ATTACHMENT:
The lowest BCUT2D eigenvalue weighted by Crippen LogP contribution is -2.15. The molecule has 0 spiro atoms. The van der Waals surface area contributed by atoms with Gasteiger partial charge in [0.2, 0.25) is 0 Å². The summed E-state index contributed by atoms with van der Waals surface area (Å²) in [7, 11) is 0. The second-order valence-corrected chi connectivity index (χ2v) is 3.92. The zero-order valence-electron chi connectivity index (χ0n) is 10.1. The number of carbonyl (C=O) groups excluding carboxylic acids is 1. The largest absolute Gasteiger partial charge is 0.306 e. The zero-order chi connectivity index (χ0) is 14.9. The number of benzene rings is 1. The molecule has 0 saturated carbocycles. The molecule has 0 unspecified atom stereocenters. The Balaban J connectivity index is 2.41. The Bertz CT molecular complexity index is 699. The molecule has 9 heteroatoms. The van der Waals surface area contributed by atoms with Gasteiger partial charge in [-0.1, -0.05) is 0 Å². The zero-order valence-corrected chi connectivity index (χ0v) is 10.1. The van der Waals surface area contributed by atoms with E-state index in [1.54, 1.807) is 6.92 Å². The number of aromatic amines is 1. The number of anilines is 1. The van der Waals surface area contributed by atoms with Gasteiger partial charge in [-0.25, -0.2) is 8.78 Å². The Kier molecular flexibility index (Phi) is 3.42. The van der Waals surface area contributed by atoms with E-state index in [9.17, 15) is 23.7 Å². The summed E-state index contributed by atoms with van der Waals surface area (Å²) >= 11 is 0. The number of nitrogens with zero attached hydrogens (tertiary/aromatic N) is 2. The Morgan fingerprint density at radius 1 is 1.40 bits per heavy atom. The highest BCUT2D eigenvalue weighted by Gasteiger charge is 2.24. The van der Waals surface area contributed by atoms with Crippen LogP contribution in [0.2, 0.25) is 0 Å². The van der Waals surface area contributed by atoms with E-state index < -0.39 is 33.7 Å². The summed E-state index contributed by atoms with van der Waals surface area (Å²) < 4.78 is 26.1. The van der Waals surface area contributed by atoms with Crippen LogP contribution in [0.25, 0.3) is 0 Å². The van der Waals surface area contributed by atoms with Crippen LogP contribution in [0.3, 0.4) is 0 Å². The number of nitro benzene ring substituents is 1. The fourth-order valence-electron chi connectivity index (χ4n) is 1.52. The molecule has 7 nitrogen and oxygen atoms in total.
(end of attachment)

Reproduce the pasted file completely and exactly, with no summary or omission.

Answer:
The lowest BCUT2D eigenvalue weighted by Crippen LogP contribution is -2.15. The molecule has 0 spiro atoms. The van der Waals surface area contributed by atoms with Gasteiger partial charge in [0.2, 0.25) is 0 Å². The summed E-state index contributed by atoms with van der Waals surface area (Å²) in [7, 11) is 0. The second-order valence-corrected chi connectivity index (χ2v) is 3.92. The zero-order valence-electron chi connectivity index (χ0n) is 10.1. The number of carbonyl (C=O) groups excluding carboxylic acids is 1. The largest absolute Gasteiger partial charge is 0.306 e. The zero-order chi connectivity index (χ0) is 14.9. The number of benzene rings is 1. The molecule has 0 saturated carbocycles. The molecule has 0 unspecified atom stereocenters. The Balaban J connectivity index is 2.41. The Bertz CT molecular complexity index is 699. The molecule has 9 heteroatoms. The van der Waals surface area contributed by atoms with Gasteiger partial charge in [-0.1, -0.05) is 0 Å². The zero-order valence-corrected chi connectivity index (χ0v) is 10.1. The van der Waals surface area contributed by atoms with E-state index in [1.54, 1.807) is 6.92 Å². The number of aromatic amines is 1. The number of anilines is 1. The van der Waals surface area contributed by atoms with Gasteiger partial charge in [-0.25, -0.2) is 8.78 Å². The Kier molecular flexibility index (Phi) is 3.42. The van der Waals surface area contributed by atoms with E-state index in [9.17, 15) is 23.7 Å². The summed E-state index contributed by atoms with van der Waals surface area (Å²) >= 11 is 0. The number of nitrogens with zero attached hydrogens (tertiary/aromatic N) is 2. The Morgan fingerprint density at radius 1 is 1.40 bits per heavy atom. The highest BCUT2D eigenvalue weighted by Gasteiger charge is 2.24. The van der Waals surface area contributed by atoms with Crippen LogP contribution in [0.2, 0.25) is 0 Å². The van der Waals surface area contributed by atoms with E-state index < -0.39 is 33.7 Å². The summed E-state index contributed by atoms with van der Waals surface area (Å²) < 4.78 is 26.1. The van der Waals surface area contributed by atoms with Crippen LogP contribution in [0.25, 0.3) is 0 Å². The van der Waals surface area contributed by atoms with Crippen LogP contribution in [0.3, 0.4) is 0 Å². The number of nitro benzene ring substituents is 1. The fourth-order valence-electron chi connectivity index (χ4n) is 1.52. The molecule has 7 nitrogen and oxygen atoms in total.